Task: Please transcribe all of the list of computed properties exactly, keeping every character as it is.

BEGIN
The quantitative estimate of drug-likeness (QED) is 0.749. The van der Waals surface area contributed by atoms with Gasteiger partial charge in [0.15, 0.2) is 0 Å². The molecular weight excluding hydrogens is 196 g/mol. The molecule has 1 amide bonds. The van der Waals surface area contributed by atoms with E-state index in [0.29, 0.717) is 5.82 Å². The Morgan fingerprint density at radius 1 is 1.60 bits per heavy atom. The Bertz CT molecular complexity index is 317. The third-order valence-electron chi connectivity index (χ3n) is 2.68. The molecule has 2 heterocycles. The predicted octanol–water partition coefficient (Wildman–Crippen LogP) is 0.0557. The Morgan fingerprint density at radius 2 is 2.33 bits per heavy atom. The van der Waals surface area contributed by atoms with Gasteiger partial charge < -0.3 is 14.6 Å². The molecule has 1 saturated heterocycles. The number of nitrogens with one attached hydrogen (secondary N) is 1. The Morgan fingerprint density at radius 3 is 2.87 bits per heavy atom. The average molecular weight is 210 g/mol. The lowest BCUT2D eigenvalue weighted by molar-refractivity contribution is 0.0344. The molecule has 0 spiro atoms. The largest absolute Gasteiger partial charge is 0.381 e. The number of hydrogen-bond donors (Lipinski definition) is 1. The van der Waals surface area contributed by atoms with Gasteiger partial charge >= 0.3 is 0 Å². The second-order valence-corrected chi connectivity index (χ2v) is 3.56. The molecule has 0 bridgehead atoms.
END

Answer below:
The quantitative estimate of drug-likeness (QED) is 0.749. The van der Waals surface area contributed by atoms with Gasteiger partial charge in [0.15, 0.2) is 0 Å². The molecular weight excluding hydrogens is 196 g/mol. The molecule has 1 amide bonds. The van der Waals surface area contributed by atoms with E-state index in [0.29, 0.717) is 5.82 Å². The Morgan fingerprint density at radius 1 is 1.60 bits per heavy atom. The Bertz CT molecular complexity index is 317. The third-order valence-electron chi connectivity index (χ3n) is 2.68. The molecule has 2 heterocycles. The predicted octanol–water partition coefficient (Wildman–Crippen LogP) is 0.0557. The Morgan fingerprint density at radius 2 is 2.33 bits per heavy atom. The van der Waals surface area contributed by atoms with Gasteiger partial charge < -0.3 is 14.6 Å². The molecule has 1 saturated heterocycles. The number of nitrogens with one attached hydrogen (secondary N) is 1. The Morgan fingerprint density at radius 3 is 2.87 bits per heavy atom. The average molecular weight is 210 g/mol. The lowest BCUT2D eigenvalue weighted by molar-refractivity contribution is 0.0344. The molecule has 0 spiro atoms. The largest absolute Gasteiger partial charge is 0.381 e. The number of hydrogen-bond donors (Lipinski definition) is 1. The van der Waals surface area contributed by atoms with Gasteiger partial charge >= 0.3 is 0 Å². The second-order valence-corrected chi connectivity index (χ2v) is 3.56. The molecule has 0 bridgehead atoms.